Saudi Arabia’s announcement in September that women would be granted the right to drive not only put an end to one of the world’s most backward and discriminatory forms of social control — it also amounted to an implicit admission from the absolute monarchy that change in the kingdom can come from the bottom up … eventually. In 1990, a group of Saudi women got behind the wheels of their cars in the first protest against the draconian regulation. Now, more than a quarter century later, they are finally able to declare victory.
The kingdom cracked down hard on the 47 women who participated in that initial act of civil disobedience almost three decades ago. The king suspended them from government jobs, and preachers denounced them as sexually loose women out to ruin the country. Fawziah al-Bakr, now a university professor and sociologist, recalled one man shouting at her as she drove in that first protest: “I want to dig a hole to bury you all!”
Both civic activism and economy reality, however, would fuel a gradual change to Saudi Arabia’s social mores. Today, more than half of Saudi university students are women — though they still make up roughly only one-fifth of the workforce, with their inability to drive one of the factors holding them back from finding jobs. Crown Prince Mohammed bin Salman, who spearheaded the end to the driving ban, also has ambitious economic reform plans that would be difficult to realize without increasing female participation. The building social pressure would have a gradual but eventually massive effect on the kingdom: By the time women were granted the right to drive, according to a poll, nearly four out of every five Saudi citizens approved of the measure.
Other Saudi women would eventually follow in the footsteps of those who launched the first protest — and they would make it clear that the right to drive was only the first step in a larger effort to transform the role of women in the kingdom. Manal al-Sharif, a computer scientist by training, was driven to protest after she was forced to walk home from a doctor’s appointment and was jeered and harassed by Saudi men along the way. In 2011, she posted a YouTube video of herself driving that received more than 700,000 views in a single day. For her efforts, she was detained and pushed out of her job; the institutionalized discrimination would eventually force her to leave Saudi Arabia entirely. In a final parting blow, the kingdom refused to approve her marriage to a non-Saudi, meaning that her son is unable to receive a visa to her home country.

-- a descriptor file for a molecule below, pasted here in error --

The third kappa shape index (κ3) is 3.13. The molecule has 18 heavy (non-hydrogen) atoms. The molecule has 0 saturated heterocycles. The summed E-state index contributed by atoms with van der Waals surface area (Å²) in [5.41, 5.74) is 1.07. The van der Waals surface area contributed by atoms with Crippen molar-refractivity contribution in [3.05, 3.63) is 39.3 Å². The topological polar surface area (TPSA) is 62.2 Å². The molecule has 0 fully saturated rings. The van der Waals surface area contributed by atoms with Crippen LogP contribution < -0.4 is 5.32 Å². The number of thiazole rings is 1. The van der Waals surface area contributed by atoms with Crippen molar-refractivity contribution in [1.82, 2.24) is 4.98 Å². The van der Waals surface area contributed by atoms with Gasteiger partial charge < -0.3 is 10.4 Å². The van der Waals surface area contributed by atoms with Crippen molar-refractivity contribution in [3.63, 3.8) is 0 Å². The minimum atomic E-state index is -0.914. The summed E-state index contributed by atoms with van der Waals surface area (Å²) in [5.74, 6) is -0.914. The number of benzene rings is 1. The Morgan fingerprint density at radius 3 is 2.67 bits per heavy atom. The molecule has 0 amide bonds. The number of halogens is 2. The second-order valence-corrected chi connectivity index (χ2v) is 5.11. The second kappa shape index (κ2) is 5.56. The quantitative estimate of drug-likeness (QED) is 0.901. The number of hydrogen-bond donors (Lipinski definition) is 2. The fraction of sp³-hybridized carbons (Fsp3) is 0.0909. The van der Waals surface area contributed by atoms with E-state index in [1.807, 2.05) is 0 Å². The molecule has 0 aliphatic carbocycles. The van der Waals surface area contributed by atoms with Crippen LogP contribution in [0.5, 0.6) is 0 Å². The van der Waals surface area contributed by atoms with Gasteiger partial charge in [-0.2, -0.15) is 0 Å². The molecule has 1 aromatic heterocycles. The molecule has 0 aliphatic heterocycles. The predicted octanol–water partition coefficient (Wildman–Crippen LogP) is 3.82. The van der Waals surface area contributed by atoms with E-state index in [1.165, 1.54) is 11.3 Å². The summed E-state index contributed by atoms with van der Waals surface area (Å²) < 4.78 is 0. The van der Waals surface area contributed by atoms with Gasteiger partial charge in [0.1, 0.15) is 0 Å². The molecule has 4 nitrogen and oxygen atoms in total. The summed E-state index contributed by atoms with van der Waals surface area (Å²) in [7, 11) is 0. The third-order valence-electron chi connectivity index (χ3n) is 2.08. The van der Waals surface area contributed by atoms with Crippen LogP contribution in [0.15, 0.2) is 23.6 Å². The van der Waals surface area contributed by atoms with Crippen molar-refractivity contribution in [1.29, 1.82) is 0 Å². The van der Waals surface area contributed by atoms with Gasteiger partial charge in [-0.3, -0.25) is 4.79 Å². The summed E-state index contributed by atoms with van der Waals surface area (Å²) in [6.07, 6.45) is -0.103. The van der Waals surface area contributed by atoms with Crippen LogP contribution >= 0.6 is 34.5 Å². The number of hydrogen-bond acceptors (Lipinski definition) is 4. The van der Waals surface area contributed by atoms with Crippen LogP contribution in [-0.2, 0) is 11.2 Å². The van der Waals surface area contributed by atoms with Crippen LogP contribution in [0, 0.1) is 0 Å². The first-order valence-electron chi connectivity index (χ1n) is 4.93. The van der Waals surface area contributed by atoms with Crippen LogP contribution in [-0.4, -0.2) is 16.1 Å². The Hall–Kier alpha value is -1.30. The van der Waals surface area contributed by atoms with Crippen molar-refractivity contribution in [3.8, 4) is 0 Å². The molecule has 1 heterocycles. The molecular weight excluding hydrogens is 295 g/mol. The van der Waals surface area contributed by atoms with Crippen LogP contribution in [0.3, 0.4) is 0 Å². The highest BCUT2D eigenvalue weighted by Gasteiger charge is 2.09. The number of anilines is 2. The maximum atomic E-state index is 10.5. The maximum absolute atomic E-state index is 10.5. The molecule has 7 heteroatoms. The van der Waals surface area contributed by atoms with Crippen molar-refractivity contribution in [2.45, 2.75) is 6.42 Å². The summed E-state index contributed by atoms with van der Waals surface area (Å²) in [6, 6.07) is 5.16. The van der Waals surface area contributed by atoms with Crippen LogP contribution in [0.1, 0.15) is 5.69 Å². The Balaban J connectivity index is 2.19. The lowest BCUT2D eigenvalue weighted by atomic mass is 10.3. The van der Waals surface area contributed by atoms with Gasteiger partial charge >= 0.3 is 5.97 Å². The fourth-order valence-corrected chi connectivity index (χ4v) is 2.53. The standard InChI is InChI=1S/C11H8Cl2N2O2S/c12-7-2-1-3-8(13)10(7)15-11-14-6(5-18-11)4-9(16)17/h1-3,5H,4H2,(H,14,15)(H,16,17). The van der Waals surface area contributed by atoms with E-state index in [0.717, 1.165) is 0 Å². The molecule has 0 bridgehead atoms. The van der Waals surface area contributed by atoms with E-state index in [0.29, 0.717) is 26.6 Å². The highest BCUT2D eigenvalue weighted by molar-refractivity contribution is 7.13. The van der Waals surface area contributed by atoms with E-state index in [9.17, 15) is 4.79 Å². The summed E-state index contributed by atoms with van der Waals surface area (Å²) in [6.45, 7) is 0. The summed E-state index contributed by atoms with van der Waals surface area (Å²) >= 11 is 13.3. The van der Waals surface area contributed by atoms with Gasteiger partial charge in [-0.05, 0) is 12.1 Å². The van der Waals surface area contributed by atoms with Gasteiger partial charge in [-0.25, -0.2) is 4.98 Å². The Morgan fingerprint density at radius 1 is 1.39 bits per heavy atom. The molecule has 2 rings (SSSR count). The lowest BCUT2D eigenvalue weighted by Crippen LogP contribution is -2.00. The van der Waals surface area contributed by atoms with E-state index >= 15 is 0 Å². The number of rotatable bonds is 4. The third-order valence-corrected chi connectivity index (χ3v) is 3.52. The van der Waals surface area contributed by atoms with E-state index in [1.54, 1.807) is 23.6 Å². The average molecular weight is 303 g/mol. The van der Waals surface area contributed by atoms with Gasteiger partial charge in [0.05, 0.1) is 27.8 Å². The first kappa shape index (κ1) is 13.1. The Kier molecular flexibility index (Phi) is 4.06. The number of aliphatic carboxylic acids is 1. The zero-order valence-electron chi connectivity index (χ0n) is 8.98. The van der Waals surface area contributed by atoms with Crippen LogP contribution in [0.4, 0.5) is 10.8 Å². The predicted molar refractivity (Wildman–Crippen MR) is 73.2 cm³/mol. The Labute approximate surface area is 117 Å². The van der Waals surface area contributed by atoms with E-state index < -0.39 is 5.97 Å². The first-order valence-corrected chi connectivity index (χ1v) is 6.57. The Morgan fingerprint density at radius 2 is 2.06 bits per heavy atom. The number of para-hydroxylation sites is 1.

Now that Saudi women will be allowed to drive starting in June 2018, Sharif is setting her sights higher. Saudi women still face discrimination in getting hired for traditionally “male” fields, such as science or engineering, and Sharif wants to ensure that universities allow women to pursue degrees in whichever field they want. The next frontier, she says, is abolishing the guardianship system that makes Saudi women legally dependent on a husband, father, or brother — and thus unable to pass along citizenship to their children. “I am a mother, I pay my own bills but, legally, I’m a minor,” she said. “I can’t do anything. I have to go to my father to get my passport. It’s outrageous.”
As a child, even Sharif had believed the state-sanctioned tale about the women who had protested in 1990 and blamed them for strengthening popular support for the driving ban. It was only as she grew up, and experienced discrimination firsthand, that she came to see the women as role models. Now that change may be coming to Saudi Arabia, however slowly, these women are looking ahead to the next battle to push the kingdom, kicking and screaming, into modernity. As Noura al-Ghanem, a 61-year-old retired elementary school employee who helped organize the initial protests, put it: “What’s important is that our kingdom entered the 21st century — finally!”
David Kenner is Middle East editor at Foreign Policy.
Bakr, a sociologist, has continued to research the role of Saudi women in schools and in the workplace. In 2016, she co-authored a study on the relationship between health problems such as obesity and diabetes in Saudi women and their level of physical activity.
Monera al-Nahedh works at the Arab Thought Foundation, an organization that supports education reform in the Arab world and sponsors events meant to promote Arab culture.